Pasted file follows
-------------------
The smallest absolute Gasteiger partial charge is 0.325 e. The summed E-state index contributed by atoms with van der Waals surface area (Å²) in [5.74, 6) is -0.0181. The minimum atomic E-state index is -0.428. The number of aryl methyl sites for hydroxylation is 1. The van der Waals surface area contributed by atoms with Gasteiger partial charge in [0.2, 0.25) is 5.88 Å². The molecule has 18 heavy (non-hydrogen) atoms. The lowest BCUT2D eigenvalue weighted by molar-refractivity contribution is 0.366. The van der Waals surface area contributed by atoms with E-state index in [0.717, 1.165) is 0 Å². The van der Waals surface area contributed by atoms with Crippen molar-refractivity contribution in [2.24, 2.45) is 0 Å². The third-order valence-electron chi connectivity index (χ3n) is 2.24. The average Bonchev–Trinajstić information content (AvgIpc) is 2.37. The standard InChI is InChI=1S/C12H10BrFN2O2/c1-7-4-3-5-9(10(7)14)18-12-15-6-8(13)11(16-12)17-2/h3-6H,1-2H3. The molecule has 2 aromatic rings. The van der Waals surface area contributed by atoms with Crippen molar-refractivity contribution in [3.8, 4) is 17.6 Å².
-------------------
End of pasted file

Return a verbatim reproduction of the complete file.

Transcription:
The smallest absolute Gasteiger partial charge is 0.325 e. The summed E-state index contributed by atoms with van der Waals surface area (Å²) in [5.74, 6) is -0.0181. The minimum atomic E-state index is -0.428. The number of aryl methyl sites for hydroxylation is 1. The van der Waals surface area contributed by atoms with Gasteiger partial charge in [0.2, 0.25) is 5.88 Å². The molecule has 18 heavy (non-hydrogen) atoms. The lowest BCUT2D eigenvalue weighted by molar-refractivity contribution is 0.366. The van der Waals surface area contributed by atoms with E-state index in [0.717, 1.165) is 0 Å². The van der Waals surface area contributed by atoms with Crippen molar-refractivity contribution in [2.24, 2.45) is 0 Å². The third-order valence-electron chi connectivity index (χ3n) is 2.24. The average Bonchev–Trinajstić information content (AvgIpc) is 2.37. The standard InChI is InChI=1S/C12H10BrFN2O2/c1-7-4-3-5-9(10(7)14)18-12-15-6-8(13)11(16-12)17-2/h3-6H,1-2H3. The molecule has 2 aromatic rings. The van der Waals surface area contributed by atoms with Crippen molar-refractivity contribution in [3.8, 4) is 17.6 Å².